|Tokyo cult recipes|
Even the index of this book looks Japanese. Its neat fonts, clear layout, and they way the dishes are organised two ways - by category and ingredients - has all the order and precision that many equate with Japan. Once you see it, though, planning a meal becomes so much easier. You have clams - go for sake steamed clams. Hijiki seaweed? try the lotus root and hijiki salad or tofu fritters. Duck? Well, there's buckwheat noodle soup with duck. And so on.
The author, Maori Murato is Tokyo-born and understands the local dishes inside out. But what she brings to this book, and the dishes she shares, is also an outsider's eye, as she left Japan at 17 and has lived in many places around the world since then.
Self-taught she became a chef in Paris, and now is an event caterer and private chef giving classes in authentic Japanese home cooking.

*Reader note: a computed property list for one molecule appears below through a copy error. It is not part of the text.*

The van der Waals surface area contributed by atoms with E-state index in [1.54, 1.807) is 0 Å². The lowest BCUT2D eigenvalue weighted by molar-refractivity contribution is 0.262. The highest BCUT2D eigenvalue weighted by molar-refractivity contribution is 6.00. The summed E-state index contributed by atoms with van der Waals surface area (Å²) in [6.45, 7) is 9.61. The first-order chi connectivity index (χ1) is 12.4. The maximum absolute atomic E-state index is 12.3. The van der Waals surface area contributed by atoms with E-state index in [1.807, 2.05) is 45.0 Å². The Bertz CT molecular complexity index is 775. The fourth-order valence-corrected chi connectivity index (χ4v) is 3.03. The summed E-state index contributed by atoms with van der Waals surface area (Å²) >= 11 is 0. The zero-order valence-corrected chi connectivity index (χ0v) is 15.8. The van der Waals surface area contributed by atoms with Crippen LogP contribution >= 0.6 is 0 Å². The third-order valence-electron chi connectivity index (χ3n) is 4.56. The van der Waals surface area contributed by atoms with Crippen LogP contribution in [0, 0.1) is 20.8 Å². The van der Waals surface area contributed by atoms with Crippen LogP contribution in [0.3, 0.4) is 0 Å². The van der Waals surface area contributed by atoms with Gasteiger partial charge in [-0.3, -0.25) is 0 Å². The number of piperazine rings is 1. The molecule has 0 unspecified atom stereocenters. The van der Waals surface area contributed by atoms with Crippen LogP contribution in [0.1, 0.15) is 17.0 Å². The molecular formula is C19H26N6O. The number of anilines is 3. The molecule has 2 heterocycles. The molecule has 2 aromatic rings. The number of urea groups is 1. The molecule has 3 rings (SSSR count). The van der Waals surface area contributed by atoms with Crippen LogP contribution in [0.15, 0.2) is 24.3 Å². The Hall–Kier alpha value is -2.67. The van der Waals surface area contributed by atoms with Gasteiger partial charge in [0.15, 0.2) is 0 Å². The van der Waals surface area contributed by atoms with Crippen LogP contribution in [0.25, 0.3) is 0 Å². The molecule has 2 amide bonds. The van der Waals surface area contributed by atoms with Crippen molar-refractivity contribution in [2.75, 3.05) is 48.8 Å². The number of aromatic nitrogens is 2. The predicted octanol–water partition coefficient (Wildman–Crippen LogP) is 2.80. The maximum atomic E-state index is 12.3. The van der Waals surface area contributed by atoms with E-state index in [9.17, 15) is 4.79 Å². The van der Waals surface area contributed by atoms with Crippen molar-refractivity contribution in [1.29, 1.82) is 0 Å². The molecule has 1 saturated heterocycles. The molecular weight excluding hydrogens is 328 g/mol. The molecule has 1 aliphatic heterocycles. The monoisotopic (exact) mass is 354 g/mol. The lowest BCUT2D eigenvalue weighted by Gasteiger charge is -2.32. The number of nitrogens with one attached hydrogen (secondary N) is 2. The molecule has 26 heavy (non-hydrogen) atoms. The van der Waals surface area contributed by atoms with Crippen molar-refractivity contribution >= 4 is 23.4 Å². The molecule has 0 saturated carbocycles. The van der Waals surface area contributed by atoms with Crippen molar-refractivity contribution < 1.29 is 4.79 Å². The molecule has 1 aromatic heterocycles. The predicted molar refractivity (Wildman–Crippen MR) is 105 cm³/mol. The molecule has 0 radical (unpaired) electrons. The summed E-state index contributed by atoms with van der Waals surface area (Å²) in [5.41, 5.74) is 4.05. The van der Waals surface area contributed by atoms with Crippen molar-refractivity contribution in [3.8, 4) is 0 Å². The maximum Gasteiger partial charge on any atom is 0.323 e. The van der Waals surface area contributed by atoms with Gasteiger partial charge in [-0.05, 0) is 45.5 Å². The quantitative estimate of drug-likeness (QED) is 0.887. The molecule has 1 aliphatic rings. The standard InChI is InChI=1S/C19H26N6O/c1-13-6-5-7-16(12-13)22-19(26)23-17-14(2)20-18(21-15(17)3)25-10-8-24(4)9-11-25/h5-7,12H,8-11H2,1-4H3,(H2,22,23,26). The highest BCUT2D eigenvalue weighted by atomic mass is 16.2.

This world view allows her to second-guess the barriers that many non-Japanese food-lovers have. 'I don't like tofu,' people would say to her, 'it's bland.' She tells them it is important to choose the right tofu for the dish. Miso soup is too salty. 'Make your soup with real dashi stock, and you are sure to change your mind!' she tells them.
This is a big book, a generous one, filled with wonderful pictures, and how-to steps: make rice balls or gyoza like a pro; watch how the soba masters make their noodles; see for yourself the different tyopes of miso; make dashi, cook rice, fill your pantry Japanese-style.
And it's not all about fish and seaweed! There are chiffon cakes and pancakes, dorayaki, and stuffed rice cakes to suit the sweetest tooth.
'Cult recipes' these may be, but my guess is that they will become family favourites and tried and true standards to return to over and over.
Tokyo Cult Recipes, by Maori Murota, published by Murdoch Books, 2015, hardcover, rrp $A49.99.
- reviewed by Sally Hammond
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